purpose. According to Dr. Nargis, who works as an assistant professor of
psychiatry at Aga Khan University Hospital in Karachi, "The typical
Pakistani joint family set up can aggravate the effects on the children
who are brought by single mother parent. Despite this no one can replace
the role of ideal father". One mother in IDI stated very important point
that "Even though our expenses have risen, and things are steadily
becoming less affordable, mothers need to start concentrating on
spending quality time with their children instead of working all the
Child Health and School Sanitation across School Systems 39
No any mothers believed that absence of father give the positive
effects on child development. Thus, this area should be explored more so
the interventions can make difference in the lives of children and mother.
This study proved that physically absent father contributes in the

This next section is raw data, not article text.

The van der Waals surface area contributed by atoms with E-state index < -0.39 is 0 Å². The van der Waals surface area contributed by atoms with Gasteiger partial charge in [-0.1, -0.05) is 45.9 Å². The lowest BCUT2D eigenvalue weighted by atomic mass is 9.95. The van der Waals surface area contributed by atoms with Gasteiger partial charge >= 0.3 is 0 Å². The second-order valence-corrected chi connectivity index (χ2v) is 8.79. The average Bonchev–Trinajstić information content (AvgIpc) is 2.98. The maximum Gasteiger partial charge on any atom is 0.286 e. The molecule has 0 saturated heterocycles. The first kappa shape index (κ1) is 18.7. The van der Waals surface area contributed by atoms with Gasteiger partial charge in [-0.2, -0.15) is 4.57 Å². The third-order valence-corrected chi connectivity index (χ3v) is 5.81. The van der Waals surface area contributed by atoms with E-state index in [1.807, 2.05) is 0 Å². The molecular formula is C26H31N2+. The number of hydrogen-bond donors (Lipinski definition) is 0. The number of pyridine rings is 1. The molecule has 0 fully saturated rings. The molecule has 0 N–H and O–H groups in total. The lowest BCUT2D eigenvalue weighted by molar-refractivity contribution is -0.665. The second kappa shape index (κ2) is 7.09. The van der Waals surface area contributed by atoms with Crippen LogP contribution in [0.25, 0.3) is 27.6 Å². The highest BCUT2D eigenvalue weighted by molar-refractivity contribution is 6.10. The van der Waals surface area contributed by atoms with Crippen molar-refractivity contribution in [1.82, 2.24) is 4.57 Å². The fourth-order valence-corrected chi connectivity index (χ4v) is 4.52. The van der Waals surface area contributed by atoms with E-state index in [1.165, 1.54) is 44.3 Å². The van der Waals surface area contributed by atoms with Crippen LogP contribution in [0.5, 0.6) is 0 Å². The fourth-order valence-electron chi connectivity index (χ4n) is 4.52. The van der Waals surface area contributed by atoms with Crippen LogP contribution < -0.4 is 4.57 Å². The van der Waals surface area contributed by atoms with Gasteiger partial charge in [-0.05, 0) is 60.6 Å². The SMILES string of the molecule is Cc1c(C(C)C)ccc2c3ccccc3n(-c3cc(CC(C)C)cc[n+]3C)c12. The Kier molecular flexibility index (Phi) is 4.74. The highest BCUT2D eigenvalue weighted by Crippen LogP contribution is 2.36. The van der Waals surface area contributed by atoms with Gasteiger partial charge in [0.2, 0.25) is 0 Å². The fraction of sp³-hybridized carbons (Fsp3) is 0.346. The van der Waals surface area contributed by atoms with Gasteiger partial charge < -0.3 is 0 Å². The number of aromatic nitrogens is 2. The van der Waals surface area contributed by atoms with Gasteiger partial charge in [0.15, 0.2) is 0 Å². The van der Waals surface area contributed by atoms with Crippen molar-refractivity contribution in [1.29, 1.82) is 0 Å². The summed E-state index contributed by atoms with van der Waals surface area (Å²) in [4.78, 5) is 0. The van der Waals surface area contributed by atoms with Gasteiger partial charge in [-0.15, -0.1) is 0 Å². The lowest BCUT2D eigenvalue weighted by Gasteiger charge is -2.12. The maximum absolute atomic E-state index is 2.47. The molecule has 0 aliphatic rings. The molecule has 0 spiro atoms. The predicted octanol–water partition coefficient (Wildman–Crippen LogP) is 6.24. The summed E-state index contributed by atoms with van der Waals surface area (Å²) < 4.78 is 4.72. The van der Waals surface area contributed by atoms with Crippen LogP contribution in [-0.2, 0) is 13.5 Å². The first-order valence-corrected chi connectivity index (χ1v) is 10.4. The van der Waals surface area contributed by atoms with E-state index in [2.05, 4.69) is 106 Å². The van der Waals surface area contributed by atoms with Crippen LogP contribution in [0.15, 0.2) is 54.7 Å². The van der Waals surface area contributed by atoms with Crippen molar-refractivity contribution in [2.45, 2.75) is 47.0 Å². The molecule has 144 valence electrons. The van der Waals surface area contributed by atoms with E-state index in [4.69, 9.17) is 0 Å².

negative outcome on child emotional, social, psychological and physical
development. Mother experienced negative stress and depression while
handling many responsibilities on everyday lives. Girl child and boy
child both suffers equally and need their father presence.
Lakhani & Nadeem 40
Ahmad, M. S. (2013). Effects of father absence on children’s academic
performance. Journal of Educational, Health and Community
Psychology,3(1). DOI:
Shenk, M.K., Starkweather, K., Kress, H.C. &Alam, N. (2013). Does
absence matters? Human Nature, 24(1), 76-110.
Barajas, M. S. (2011). Academic achievement of children in single